"Approx. 1:53 p.m. 112684 P.D. received a call that Mildred E. Rotuno was at Central Comprehensive Mental Health and refused to leave and they wanted to vacate the premises. Officers Ron Edmonson and Ray Simer responded to call and I was Back-up. Off. Edmonson and Simer had to leave Mental Health and Off. Ron Edmonson and I were still in the vicinity at approx. 2:15 p.m. when we observed suspect walking down the center of east bound lane of Hwy. 161 east in front of Mental Health and she had traffic backed up on both directions for a considerable distance (approx. 15-20 car lengths). Off. Edmonson and I pulled onto Hwy. 161 and I approached suspect Mildred Rotuno and advised her that she was under arrest for improper walking on highway. Suspect Mildred took off running and I grabbed the sleeve of the sweater she was wearing trying to detain her and suspect Rotuno fell to the highway and started kicking, kicking me on the leg several times. With Off. Ron Edmonson assisting, we had to partially lift and carry suspect to squad car. At door to squad car suspect grabbed onto the metal cage and braced her body so that she was wedged in such a manner that even with both officers pushing we couldn't get her into the car. Officer Edmonson had to go to other door and was trying to pull suspect in as I was pushing but suspect was kicking me on the legs and mid-section of my body and a citizen stopped by traffic came to assist and suspect was forced into car.

At P.D. suspect Rotuno had to be carried into station and after patdown suspect had to be carried to cell."

The parties also stipulated that Dr. S.D. Parwatikar would testify in conformity with his psychiatric evaluation of defendant. Dr. Parwatikar's report concluded that defendant has a mental disease, that she was fit to stand trial, but that she lacked substantial capacity to conform her conduct to the requirements of the law at the time of the offenses.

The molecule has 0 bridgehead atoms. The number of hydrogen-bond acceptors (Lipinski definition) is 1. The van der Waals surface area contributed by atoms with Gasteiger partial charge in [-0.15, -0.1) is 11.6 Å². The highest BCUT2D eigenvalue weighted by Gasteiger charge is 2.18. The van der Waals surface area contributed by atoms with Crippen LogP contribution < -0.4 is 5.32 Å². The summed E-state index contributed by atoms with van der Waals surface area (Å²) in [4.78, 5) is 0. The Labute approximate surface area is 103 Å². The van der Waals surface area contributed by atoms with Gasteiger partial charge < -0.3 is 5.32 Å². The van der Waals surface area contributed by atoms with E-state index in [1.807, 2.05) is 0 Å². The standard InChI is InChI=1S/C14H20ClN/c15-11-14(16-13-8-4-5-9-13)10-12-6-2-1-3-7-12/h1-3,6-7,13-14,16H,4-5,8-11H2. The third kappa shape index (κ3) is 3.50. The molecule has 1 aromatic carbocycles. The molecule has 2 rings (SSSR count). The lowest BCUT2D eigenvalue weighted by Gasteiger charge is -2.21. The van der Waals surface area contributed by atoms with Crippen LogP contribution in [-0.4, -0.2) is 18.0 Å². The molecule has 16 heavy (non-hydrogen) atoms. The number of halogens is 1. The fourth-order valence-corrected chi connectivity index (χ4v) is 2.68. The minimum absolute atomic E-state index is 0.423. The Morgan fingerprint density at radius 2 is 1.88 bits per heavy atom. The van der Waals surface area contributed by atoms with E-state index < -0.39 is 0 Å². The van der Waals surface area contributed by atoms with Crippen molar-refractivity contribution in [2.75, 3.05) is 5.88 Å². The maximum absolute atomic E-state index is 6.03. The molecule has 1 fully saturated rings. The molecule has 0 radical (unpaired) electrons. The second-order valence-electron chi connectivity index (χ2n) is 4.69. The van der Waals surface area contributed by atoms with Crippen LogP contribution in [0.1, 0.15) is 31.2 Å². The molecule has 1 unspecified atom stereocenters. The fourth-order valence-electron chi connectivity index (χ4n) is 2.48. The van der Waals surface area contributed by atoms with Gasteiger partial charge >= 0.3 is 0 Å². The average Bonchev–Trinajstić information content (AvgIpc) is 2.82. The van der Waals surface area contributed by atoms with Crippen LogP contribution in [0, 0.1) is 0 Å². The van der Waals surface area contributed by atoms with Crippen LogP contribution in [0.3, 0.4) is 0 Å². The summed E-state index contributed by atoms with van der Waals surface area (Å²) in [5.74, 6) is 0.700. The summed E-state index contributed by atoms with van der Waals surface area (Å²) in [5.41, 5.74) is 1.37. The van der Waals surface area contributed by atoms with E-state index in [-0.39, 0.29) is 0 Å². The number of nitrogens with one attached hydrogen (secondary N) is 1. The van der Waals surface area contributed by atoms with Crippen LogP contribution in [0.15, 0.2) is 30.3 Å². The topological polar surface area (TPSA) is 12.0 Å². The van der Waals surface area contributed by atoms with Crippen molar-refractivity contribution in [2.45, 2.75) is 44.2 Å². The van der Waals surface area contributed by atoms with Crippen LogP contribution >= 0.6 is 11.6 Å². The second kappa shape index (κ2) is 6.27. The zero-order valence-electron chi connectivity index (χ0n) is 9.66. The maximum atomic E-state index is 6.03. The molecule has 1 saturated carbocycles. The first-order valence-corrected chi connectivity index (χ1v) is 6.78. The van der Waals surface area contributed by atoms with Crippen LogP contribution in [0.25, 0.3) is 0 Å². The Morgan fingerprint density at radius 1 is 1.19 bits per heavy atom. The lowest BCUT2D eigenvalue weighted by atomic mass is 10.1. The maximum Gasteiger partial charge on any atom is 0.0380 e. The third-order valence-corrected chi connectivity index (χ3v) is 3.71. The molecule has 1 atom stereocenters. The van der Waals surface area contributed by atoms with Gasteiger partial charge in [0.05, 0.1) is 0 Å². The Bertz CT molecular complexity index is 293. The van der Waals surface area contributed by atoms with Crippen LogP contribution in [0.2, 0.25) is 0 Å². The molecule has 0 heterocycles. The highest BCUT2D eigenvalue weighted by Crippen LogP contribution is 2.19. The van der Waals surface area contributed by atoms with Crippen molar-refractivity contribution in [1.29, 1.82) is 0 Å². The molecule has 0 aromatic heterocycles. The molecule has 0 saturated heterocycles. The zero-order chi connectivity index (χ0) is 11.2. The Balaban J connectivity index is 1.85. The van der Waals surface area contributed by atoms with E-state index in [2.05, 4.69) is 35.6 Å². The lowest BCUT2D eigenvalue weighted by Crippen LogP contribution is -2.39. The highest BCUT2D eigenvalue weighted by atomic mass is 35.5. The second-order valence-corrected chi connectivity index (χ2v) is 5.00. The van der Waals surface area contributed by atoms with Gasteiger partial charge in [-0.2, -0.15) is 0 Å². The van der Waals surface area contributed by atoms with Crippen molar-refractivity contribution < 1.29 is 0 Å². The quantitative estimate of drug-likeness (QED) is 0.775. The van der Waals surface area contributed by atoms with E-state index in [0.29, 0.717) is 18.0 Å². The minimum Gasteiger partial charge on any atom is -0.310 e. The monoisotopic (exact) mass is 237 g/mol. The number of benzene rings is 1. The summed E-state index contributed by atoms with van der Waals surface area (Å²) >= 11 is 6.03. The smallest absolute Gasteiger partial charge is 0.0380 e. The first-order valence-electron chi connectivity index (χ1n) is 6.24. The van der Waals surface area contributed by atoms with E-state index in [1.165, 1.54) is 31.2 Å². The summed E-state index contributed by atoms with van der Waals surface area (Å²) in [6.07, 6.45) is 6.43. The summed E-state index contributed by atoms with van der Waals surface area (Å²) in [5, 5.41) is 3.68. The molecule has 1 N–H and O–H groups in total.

Based upon these stipulated facts, the court found defendant not guilty by reason of insanity on all three charges on October 2, 1985, and ordered defendant committed to a mental health institution for evaluation. After receiving an evaluation on October 23, 1985, the court scheduled a hearing under section 5-2-4(a) of the Unified Code of Corrections (Ill. Rev. Stat. 1985, ch. 38, par. 1005-2-4(a)) to determine whether defendant was in need of mental health services and if so, the nature of those services. This hearing was scheduled for November 13, 1985. On November 12, 1985, defendant moved for appointment of an independent expert to examine her regarding the need for future mental health treatment, and on November 13, 1985, defendant moved for a continuance in order to obtain the independent expert's opinion. On November 13, 1985, the court denied the motion for appointment of an independent expert. At the hearing on that date, the only witness was Dr. Saber Girgis, a psychiatrist at the Alton Mental Health Center. Dr. Girgis recommended long-term inpatient treatment for defendant. He found that she has destructive behavior, is likely to inflict harm upon others in the future, and has little understanding of the consequences of her acts. After hearing the testimony of Dr. Girgis, the court found that defendant was subject to involuntary admission to the Illinois Department of Mental Health and Developmental Disabilities and was to be placed in the custody of the Department for an indeterminate period not to exceed five years.